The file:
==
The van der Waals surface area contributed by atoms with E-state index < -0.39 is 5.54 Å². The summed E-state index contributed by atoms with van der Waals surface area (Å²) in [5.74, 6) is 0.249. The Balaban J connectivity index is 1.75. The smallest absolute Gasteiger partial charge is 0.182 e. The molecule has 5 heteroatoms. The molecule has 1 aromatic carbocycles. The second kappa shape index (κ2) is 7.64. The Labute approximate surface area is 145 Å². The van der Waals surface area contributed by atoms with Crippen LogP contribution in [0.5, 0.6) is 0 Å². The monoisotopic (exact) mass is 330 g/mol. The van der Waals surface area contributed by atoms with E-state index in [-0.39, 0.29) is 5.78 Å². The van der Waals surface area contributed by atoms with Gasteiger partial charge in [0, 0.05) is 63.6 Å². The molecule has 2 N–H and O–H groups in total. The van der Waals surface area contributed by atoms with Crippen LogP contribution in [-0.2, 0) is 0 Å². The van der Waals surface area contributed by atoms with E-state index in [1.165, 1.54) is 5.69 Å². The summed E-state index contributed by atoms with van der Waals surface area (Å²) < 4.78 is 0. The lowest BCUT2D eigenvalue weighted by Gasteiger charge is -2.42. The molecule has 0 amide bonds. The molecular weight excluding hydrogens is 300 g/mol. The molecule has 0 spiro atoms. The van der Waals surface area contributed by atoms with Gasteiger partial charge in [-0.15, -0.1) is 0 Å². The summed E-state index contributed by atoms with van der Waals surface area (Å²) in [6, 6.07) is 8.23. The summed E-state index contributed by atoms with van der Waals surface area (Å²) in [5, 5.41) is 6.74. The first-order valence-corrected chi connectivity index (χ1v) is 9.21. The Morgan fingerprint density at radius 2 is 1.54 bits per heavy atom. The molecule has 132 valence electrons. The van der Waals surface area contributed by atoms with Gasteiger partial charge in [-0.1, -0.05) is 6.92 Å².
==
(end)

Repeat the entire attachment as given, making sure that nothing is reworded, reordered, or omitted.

The van der Waals surface area contributed by atoms with E-state index < -0.39 is 5.54 Å². The summed E-state index contributed by atoms with van der Waals surface area (Å²) in [5.74, 6) is 0.249. The Balaban J connectivity index is 1.75. The smallest absolute Gasteiger partial charge is 0.182 e. The molecule has 5 heteroatoms. The molecule has 1 aromatic carbocycles. The second kappa shape index (κ2) is 7.64. The Labute approximate surface area is 145 Å². The van der Waals surface area contributed by atoms with Crippen LogP contribution in [0.5, 0.6) is 0 Å². The monoisotopic (exact) mass is 330 g/mol. The van der Waals surface area contributed by atoms with E-state index in [-0.39, 0.29) is 5.78 Å². The van der Waals surface area contributed by atoms with Gasteiger partial charge in [0, 0.05) is 63.6 Å². The molecule has 2 N–H and O–H groups in total. The van der Waals surface area contributed by atoms with Crippen LogP contribution in [-0.2, 0) is 0 Å². The van der Waals surface area contributed by atoms with E-state index in [1.165, 1.54) is 5.69 Å². The summed E-state index contributed by atoms with van der Waals surface area (Å²) < 4.78 is 0. The lowest BCUT2D eigenvalue weighted by Gasteiger charge is -2.42. The molecule has 0 amide bonds. The molecular weight excluding hydrogens is 300 g/mol. The molecule has 0 spiro atoms. The van der Waals surface area contributed by atoms with Gasteiger partial charge in [-0.15, -0.1) is 0 Å². The summed E-state index contributed by atoms with van der Waals surface area (Å²) in [6, 6.07) is 8.23. The summed E-state index contributed by atoms with van der Waals surface area (Å²) in [5, 5.41) is 6.74. The first-order valence-corrected chi connectivity index (χ1v) is 9.21. The Morgan fingerprint density at radius 2 is 1.54 bits per heavy atom. The molecule has 132 valence electrons. The van der Waals surface area contributed by atoms with Gasteiger partial charge in [-0.1, -0.05) is 6.92 Å².